Today’s Headlines

  • Paterson, Silver, and Liz Krueger Reject Senate Dems’ MTA Plan (NYT, News, Post)
  • News, Post Hammer Malcolm Smith and Fare Hike Four
  • Nicole Gelinas Calls Their Proposal a ‘Phony Fix’ (Post)
  • Jim Dwyer and Bill Hammond Think Smith Has to Woo GOP Senators to Rescue MTA (NYT, News)
  • Sander Reportedly on the Way Out as MTA Chief; Marc Shaw Next in Line (Post)
  • NY1 Asks Straphangers What They Think of MTA Rescue Options
  • Brooklyn Bridge Park’s Pier 6 on Schedule to Open This Year (Curbed, Post)
  • DC Building a ‘Bicycle Transit Center’ at Union Station (DC Examiner via
  • LA Adding Hundreds of Bike Racks and Lockers at Metro Stations (Streetsblog LA)
  • How Much Do Bicycles-Only Households Save Compared to Car Owners? (Wheels)
  • Steve

    Didn’t Marc Shaw get the MTA into this mess? Does that qualify him as the guy to work their way out?

  • Glenn

    What the MTA needs is someone with indisputable financial rectitude that is respected in the legislature. I’m not sure Marc Shaw is that person. For instance, Carl McCall would be an interesting selection.

  • Larry Littlefield

    “Didn’t Marc Shaw get the MTA into this mess?”

    Shaw and Sanders are smart and thoughtful guys.

    But Sander, instead of coming in and immediately calling out what happened in the past and imposing the cutbacks, spent a year pretending things were OK and talking about 50-year plans.

    Shaw spent several years going along with the legislature’s desires to cash in now and take as much as they could from later.

    The entire MTA Board signed off on those plans and budgets. Had I been on it, I would have resigned in protest several times. (Heck, I left a job at the agency to run against my state assemblyman I was so ticked off).

    As for McCall, he’s the guy who released report after report in the 1990s pointing out (correctly) that the state budget was dangerously out of balance and only being supported by an unsustainable boom on Wall Street. While at the same time pushing through the massive pension enhancement of 2000 to get union support for his run for Governor while claiming (lying) that soaring profits from Wall Street investments would pay for it all. The bullshit assumption in state law that the stock market would go up more than 8% per year from the level of 2000 (it’s actually down half) is his.

    On top of that, he was on the board of the New York Stock Exchange that awarded that ridiculous $132 million (or something like it) in pay for it’s CEO. While there are some people I’m ticked at for the financial rape and pillage of the public sector, and some for the financial rape and pillage of the private sector, McCall had a hand in each!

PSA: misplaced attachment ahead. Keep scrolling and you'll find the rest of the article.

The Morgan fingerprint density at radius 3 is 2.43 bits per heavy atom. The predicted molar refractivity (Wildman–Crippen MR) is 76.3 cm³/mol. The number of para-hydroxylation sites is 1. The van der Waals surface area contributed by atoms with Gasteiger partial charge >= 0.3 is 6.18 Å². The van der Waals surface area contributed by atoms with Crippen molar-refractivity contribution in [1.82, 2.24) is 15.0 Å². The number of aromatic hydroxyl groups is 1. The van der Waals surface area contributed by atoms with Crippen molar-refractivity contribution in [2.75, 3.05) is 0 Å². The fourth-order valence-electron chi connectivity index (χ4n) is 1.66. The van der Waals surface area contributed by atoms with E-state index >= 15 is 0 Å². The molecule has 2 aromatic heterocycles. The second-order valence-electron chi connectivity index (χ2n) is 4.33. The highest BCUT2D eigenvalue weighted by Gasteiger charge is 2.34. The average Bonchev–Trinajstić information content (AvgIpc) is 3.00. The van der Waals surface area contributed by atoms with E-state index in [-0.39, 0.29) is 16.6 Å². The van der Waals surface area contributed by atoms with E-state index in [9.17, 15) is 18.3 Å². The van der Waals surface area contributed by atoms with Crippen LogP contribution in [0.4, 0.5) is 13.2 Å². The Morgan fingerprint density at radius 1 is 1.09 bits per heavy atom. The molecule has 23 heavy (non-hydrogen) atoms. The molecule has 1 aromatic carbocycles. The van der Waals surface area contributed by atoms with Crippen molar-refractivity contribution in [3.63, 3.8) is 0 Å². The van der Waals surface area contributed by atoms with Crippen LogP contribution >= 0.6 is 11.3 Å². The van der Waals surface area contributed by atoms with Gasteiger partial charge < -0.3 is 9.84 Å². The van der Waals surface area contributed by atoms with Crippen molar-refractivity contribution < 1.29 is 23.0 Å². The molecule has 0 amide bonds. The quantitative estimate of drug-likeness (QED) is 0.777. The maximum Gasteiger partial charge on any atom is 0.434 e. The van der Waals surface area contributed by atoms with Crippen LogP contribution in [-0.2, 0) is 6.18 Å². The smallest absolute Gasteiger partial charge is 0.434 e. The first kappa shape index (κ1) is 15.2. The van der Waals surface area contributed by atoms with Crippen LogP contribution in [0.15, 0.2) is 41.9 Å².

• An Open Letter to The Hon. Ruben Diaz, Sr.:

    Dear Senator Diaz:

    Mass transit is the life blood of the Bronx. The last time people forgot this and the state failed to adequately invest in the MTA’s capital needs, they tore down the Third Avenue Elevated subway line in 1973. It was one of the worst things to ever happen to your district. Do you remember the 1970s housing abandonment, arson, job loss and population loss in Melrose, Morrisania and Mott Haven? The loss of mass transit was one of the main reasons this happened.

    Senator Diaz, this is serious, and it needs your serious attention. The MTA capital program funds the maintenance and rehabilitation of the Bronx’s subway lines and stations.

    Why you would ignore Bronx mass transit riders so that wealthy Connecticut and Westchester commuters can drive through your district for free, causing asthma and degrading neighborhood streets with traffic, is baffling and infuriating.

    Who do you represent?

    Susan Donovan


    The Hon. Pedro Espada, Jr.
    The Hon. Carl Kruger
    The Hon. Hiram Monserrate
    The Hon. Malcolm Smith, Senate Majority Leader
    Sent to Hiram Monserrate via his web form.

  • The NY Times has an interesting quote from a police precinct commander regarding illegal and dangerous police parking parking. This guy is from the 88th — but the exchange is probably relevant to most other NYPD precincts:

    Q. “Why are police permitted to park their personal vehicles at an angle in front of the precinct on Classon Avenue, simultaneously blocking the sidewalk and obstructing an entire lane of traffic?…you would do well to consider the message being sent to the community through the rear ends of your cars. You seem to be telling us A) we don’t live here, B) the rules you have to follow don’t apply to us, and C) we don’t really care if that inconveniences you.”

    A. “No reply.”

    Full exchange is here:

  • Doug

    – DC Building a ‘Bicycle Transit Center’ at Union Station (DC Examiner via

    – LA Adding Hundreds of Bike Racks and Lockers at Metro Stations (Streetsblog LA)

    While this city debates a potential massive fare hike and cuts in bus and subway service, how is it possible that two car-centric cities are leaving New York in the dust with new policies, bike parking, and more? As it is with so much else — fashion, finance, entertainment, technology — New York should be at the forefront of sustainable transit. Instead, even with its improvements in public space, the Big Apple seems to be getting left behind by Portland, Boston, DC, and now even LA!

  • rex

    Thumbs up for Patterson. He sounded like Larry Littlefield in that Times article. When Patterson couldn’t pull the trigger on Hillary’s replacement, I kinda wrote him off as place holder. Yesterday he sounded like all fire and brimstone, telling truths and smoting demons, err democrats.

  • Larry Littlefield